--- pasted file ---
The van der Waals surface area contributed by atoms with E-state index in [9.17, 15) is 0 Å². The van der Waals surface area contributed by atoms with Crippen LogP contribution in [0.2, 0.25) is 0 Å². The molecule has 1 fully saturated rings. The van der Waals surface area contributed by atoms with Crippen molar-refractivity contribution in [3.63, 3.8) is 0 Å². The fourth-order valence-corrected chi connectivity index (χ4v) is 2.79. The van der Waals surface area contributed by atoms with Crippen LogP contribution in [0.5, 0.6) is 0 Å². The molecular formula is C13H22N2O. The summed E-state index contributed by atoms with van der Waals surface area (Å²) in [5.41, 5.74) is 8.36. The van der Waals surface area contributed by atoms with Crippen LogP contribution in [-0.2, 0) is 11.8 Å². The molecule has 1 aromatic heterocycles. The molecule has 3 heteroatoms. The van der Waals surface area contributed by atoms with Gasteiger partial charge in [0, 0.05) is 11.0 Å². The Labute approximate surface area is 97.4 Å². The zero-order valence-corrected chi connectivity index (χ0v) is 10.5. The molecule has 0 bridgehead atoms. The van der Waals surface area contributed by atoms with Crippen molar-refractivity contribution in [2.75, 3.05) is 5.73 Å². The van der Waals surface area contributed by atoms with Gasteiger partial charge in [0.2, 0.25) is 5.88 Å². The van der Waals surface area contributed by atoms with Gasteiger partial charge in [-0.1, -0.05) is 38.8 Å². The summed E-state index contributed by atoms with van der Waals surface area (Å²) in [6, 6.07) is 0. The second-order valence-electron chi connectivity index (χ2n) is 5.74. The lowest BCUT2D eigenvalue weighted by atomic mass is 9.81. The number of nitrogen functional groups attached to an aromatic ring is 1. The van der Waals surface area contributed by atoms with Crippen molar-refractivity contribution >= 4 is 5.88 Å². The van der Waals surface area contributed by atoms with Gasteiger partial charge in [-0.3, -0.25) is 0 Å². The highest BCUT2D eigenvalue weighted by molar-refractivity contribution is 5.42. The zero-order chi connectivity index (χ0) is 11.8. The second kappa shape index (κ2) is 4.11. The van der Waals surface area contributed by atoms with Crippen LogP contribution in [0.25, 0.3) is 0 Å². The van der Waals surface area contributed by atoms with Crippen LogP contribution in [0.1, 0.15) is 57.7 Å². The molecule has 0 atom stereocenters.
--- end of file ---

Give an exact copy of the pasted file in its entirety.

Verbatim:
The van der Waals surface area contributed by atoms with E-state index in [9.17, 15) is 0 Å². The van der Waals surface area contributed by atoms with Crippen LogP contribution in [0.2, 0.25) is 0 Å². The molecule has 1 fully saturated rings. The van der Waals surface area contributed by atoms with Crippen molar-refractivity contribution in [3.63, 3.8) is 0 Å². The fourth-order valence-corrected chi connectivity index (χ4v) is 2.79. The van der Waals surface area contributed by atoms with Crippen LogP contribution in [0.5, 0.6) is 0 Å². The molecular formula is C13H22N2O. The summed E-state index contributed by atoms with van der Waals surface area (Å²) in [5.41, 5.74) is 8.36. The van der Waals surface area contributed by atoms with Crippen LogP contribution in [-0.2, 0) is 11.8 Å². The molecule has 1 aromatic heterocycles. The molecule has 3 heteroatoms. The van der Waals surface area contributed by atoms with Gasteiger partial charge in [0, 0.05) is 11.0 Å². The Labute approximate surface area is 97.4 Å². The zero-order valence-corrected chi connectivity index (χ0v) is 10.5. The molecule has 0 bridgehead atoms. The van der Waals surface area contributed by atoms with Crippen molar-refractivity contribution in [2.75, 3.05) is 5.73 Å². The van der Waals surface area contributed by atoms with Gasteiger partial charge in [0.2, 0.25) is 5.88 Å². The van der Waals surface area contributed by atoms with Gasteiger partial charge in [-0.1, -0.05) is 38.8 Å². The summed E-state index contributed by atoms with van der Waals surface area (Å²) in [6, 6.07) is 0. The second-order valence-electron chi connectivity index (χ2n) is 5.74. The lowest BCUT2D eigenvalue weighted by atomic mass is 9.81. The number of nitrogen functional groups attached to an aromatic ring is 1. The van der Waals surface area contributed by atoms with Crippen molar-refractivity contribution >= 4 is 5.88 Å². The van der Waals surface area contributed by atoms with Gasteiger partial charge in [-0.3, -0.25) is 0 Å². The highest BCUT2D eigenvalue weighted by molar-refractivity contribution is 5.42. The zero-order chi connectivity index (χ0) is 11.8. The second kappa shape index (κ2) is 4.11. The van der Waals surface area contributed by atoms with Crippen LogP contribution in [0.25, 0.3) is 0 Å². The van der Waals surface area contributed by atoms with Crippen LogP contribution in [0.1, 0.15) is 57.7 Å². The molecule has 0 atom stereocenters.